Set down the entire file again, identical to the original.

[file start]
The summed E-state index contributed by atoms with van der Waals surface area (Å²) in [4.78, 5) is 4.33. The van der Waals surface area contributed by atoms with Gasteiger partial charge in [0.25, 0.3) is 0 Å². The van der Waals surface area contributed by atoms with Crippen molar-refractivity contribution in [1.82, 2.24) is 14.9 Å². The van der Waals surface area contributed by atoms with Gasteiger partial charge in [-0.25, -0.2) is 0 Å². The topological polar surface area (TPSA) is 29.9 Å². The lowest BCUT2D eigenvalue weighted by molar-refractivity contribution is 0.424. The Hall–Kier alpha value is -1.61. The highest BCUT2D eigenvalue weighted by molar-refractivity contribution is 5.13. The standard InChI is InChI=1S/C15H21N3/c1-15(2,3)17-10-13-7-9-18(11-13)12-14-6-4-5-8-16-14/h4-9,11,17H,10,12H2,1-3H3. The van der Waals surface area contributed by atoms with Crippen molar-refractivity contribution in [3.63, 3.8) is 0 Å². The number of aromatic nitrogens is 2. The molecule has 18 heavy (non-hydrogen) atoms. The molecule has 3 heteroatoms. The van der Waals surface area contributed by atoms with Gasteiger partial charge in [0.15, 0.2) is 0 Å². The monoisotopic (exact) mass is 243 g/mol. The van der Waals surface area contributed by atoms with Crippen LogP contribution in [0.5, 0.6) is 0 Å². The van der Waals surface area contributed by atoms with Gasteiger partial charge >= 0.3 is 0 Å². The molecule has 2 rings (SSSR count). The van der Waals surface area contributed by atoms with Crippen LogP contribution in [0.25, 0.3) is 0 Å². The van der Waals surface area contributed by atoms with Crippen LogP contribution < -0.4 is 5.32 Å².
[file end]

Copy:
The summed E-state index contributed by atoms with van der Waals surface area (Å²) in [4.78, 5) is 4.33. The van der Waals surface area contributed by atoms with Gasteiger partial charge in [0.25, 0.3) is 0 Å². The van der Waals surface area contributed by atoms with Crippen molar-refractivity contribution in [1.82, 2.24) is 14.9 Å². The van der Waals surface area contributed by atoms with Gasteiger partial charge in [-0.25, -0.2) is 0 Å². The topological polar surface area (TPSA) is 29.9 Å². The lowest BCUT2D eigenvalue weighted by molar-refractivity contribution is 0.424. The Hall–Kier alpha value is -1.61. The highest BCUT2D eigenvalue weighted by molar-refractivity contribution is 5.13. The standard InChI is InChI=1S/C15H21N3/c1-15(2,3)17-10-13-7-9-18(11-13)12-14-6-4-5-8-16-14/h4-9,11,17H,10,12H2,1-3H3. The van der Waals surface area contributed by atoms with Crippen molar-refractivity contribution in [3.63, 3.8) is 0 Å². The number of aromatic nitrogens is 2. The molecule has 18 heavy (non-hydrogen) atoms. The molecule has 3 heteroatoms. The van der Waals surface area contributed by atoms with Gasteiger partial charge in [0.15, 0.2) is 0 Å². The monoisotopic (exact) mass is 243 g/mol. The van der Waals surface area contributed by atoms with Crippen LogP contribution in [0.5, 0.6) is 0 Å². The van der Waals surface area contributed by atoms with Gasteiger partial charge >= 0.3 is 0 Å². The molecule has 2 rings (SSSR count). The van der Waals surface area contributed by atoms with Crippen LogP contribution in [0.25, 0.3) is 0 Å². The van der Waals surface area contributed by atoms with Crippen LogP contribution < -0.4 is 5.32 Å².